Bleeding? More information on this and first aid for dogs can be found at Sarah’s Dogs.

Dog Diarrhea First Aid

Because diarrhea is a common disorder in dogs, dog owners would be aware what first aid methods can be used to stop the pet from passing soft stools. Dogs may succumb to diarrhea several times in their lifetime without showing ill effects, thus dog owners are not really concerned with the pet’s condition. The dog’s diarrhea is generally self-limiting as even if the owner did not administer treatment, the dog’s condition will be resolved.

Passing watery unformed stools is a typical symptom of diarrhea. Although the stool is soft and watery, the dog will be seen straining to defecate and oftentimes may not be able to defecate but only pass gas. The watery stool would have a different color and very bad odor. The dog’s defecation abnormality can be chronic or acute. Acute diarrhea is not a disease but the result of the dog’s dietary habits.

Dogs will put anything in their mouth. Dogs eat dirt, rotten carcasses of prey, spoiled food and their own and other animal’s feces. Diarrhea is the body’s way of removing toxic substances and indigestible objects ingested by the dog. While acute diarrhea can be resolved without treatment, chronic diarrhea is more serious and needs urgent medical attention. Chronic diarrhea can be an indication of the dog’s underlying concern. This digestive disorder can be caused by parasite infestation, viral and bacterial infection and by other canine diseases.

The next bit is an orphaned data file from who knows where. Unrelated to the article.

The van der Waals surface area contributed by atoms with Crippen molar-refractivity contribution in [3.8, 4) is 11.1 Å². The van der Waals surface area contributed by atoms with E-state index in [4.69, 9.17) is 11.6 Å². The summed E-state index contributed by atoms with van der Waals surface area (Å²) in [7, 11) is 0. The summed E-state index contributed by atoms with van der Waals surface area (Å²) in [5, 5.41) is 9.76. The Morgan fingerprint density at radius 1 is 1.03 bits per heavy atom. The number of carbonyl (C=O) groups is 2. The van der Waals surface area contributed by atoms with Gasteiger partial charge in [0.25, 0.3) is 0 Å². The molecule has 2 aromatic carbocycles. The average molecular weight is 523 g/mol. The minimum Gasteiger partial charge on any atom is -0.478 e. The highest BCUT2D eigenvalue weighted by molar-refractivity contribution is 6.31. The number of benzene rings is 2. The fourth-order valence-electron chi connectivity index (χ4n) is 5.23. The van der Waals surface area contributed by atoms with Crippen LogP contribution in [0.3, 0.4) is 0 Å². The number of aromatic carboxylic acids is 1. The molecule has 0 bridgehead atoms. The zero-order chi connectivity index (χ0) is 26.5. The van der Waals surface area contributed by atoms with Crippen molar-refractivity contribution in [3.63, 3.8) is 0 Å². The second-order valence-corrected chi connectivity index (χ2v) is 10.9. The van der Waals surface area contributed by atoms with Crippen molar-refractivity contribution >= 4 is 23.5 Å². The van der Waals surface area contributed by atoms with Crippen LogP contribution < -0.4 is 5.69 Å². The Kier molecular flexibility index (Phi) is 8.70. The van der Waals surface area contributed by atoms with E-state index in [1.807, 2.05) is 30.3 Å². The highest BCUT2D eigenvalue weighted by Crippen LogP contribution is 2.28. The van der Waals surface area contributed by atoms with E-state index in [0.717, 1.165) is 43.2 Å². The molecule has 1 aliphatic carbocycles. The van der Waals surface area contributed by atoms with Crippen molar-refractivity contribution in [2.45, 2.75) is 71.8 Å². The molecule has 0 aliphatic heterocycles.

Diarrhea, whether acute or chronic has to be addressed as this disorder would result to loss of essential nutrients. Weakness and susceptibility to other canine diseases are possible outcomes of diarrhea that is allowed to progress. Dehydration is a life threatening condition that can occur in dogs with diarrhea. Themost important first aid for diarrhea is to let the dog’s stomach rest. This means that solid food should be withheld. Adult dogs must not be allowed to eat for 24 hours. Water may be withheld as well but not for dogs that are showing signs of dehydration. For 12 hours, puppies should not be allowed to eat but fresh drinking water should always be made available. If the passing of soft stool has eased, the pet can be given bland foods like boiled rice and boiled chicken.

This first aid treatment should stop the dog’s diarrhea but of the frequent passing of soft stool persists, the pet must be rushed to the vet’s for medical treatment. More about diarrhea and first aid for dogs at Sarah’s Dogs.